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Nichelodeon - Il gioco del silenzio CD (album) cover





3.88 | 50 ratings

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4 stars Italian outfit NICHELODEON was formed back in 2007, and has been more or less correctly described as a pet project of composer and vocalist Claudio Milano even if is it a band project rather than a solo vehivle as such. "Il Gioco del Silencio" is the second full length album by the band, and was released in 2010 by renowned indie label Lizard Records, alongside "Come Sta Annie?", the first ever DVD release by the band as well as their record label. A description of the latter to be covered in a separate write-up.

Musically this band has been described as belonging to the avant-garde category of progressive rock bands, a description which seems to cover the stylistic expression of this act rather well. While arguably not as extremely complex as other artists active within this particular field the material at hand is at times highly demanding, of the kind that will leave even accomplished listeners well acquainted with material of a more challenging nature drained after their first venture through the almost 80 minutes of music at hand on this disc. A defining part of their approach seems to be to explore the borderlands between melody and dissonance, with a more or less defined melodic motif used as a red thread while counterpointed by dissonant sounds and textures, or by using the latter as the compositional backbone and adding in fragmented melodic motifs and sounds. Elongated melodic themes broken apart by gradually evolving dissonant segments and insertions of noisescapes and cacophonous excursions with more than a few nods in the direction of free form jazz are other distinct traits to this production.

As far as instrumentation goes, the piano, saxophones and the clarinet are the main providers of the distinctly melodic laced motifs, although the former often ventures out on jazz-inspired runs of a more dissonant nature as well. Alongside the lead vocals, which are also frequently used more like an instrument than a mere lyrical provider. Remnants and influences of classical and folk music make frequent appearances, these associations clearly a result of the instruments taking the lead as far as providing musical motifs and themes go. The plethora of additional instruments adds nuances to these excursions, some of them highly dominating when appearing. Like the guitar, especially when used to provide drawn out riffs adding a brooding, ominous dimension to the proceedings. The aforementioned vocals have an additional trait that adds a particular dimension to this band's sound too - a delivery that is even more theatrical than what is common for Italian acts. Which are generally known for having lead vocals of a theatrical nature.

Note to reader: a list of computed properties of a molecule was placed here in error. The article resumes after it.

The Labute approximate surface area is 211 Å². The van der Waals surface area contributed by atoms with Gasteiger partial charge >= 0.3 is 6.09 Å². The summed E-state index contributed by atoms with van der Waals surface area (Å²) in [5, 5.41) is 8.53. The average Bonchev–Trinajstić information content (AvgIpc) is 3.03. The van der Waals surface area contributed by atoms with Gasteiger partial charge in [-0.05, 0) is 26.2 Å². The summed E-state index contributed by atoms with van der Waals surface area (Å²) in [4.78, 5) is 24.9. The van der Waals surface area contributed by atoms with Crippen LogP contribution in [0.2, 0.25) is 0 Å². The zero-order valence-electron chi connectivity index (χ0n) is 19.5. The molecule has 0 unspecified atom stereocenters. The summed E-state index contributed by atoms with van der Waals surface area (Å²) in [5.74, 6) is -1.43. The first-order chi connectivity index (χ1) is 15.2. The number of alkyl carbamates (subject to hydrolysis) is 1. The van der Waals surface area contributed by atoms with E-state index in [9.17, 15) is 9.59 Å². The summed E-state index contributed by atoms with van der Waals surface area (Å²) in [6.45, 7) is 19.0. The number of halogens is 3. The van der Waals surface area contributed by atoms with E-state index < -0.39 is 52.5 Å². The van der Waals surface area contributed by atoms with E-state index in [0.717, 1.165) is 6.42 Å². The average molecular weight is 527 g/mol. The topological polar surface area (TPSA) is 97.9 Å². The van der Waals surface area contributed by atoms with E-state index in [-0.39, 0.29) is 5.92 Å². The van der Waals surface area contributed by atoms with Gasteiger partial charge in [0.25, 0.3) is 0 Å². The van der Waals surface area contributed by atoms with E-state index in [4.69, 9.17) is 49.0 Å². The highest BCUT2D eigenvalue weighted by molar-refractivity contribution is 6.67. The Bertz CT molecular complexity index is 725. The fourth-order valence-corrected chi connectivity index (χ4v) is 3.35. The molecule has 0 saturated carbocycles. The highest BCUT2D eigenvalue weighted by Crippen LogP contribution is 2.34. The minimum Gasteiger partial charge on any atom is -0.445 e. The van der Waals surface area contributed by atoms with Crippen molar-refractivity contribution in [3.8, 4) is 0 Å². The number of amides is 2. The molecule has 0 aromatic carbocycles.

The end result is somewhat of a varied affair. Nichelodeon does a fine balancing act between the melodic and the dissonant, between the pleasant and the unpleasant. At best the end results are stunning. Fiaba and Claustrofilia standing out in particular as far as my personal taste for such ventures go. On the other end of the scale efforts like the cacophonous Ombre Cinesi and the unnamed tenth track on this CD didn't come across as too interesting to my ears. Personal taste will without doubt bring forth listeners who's impressions are the exact opposite of mine though, but I do believe there will be a consensus amongst most that this album is a good one overall, at least for those who take an interest in productions that have made with an emphasis on material of a challenging and adventurous nature.

Windhawk | 4/5 |


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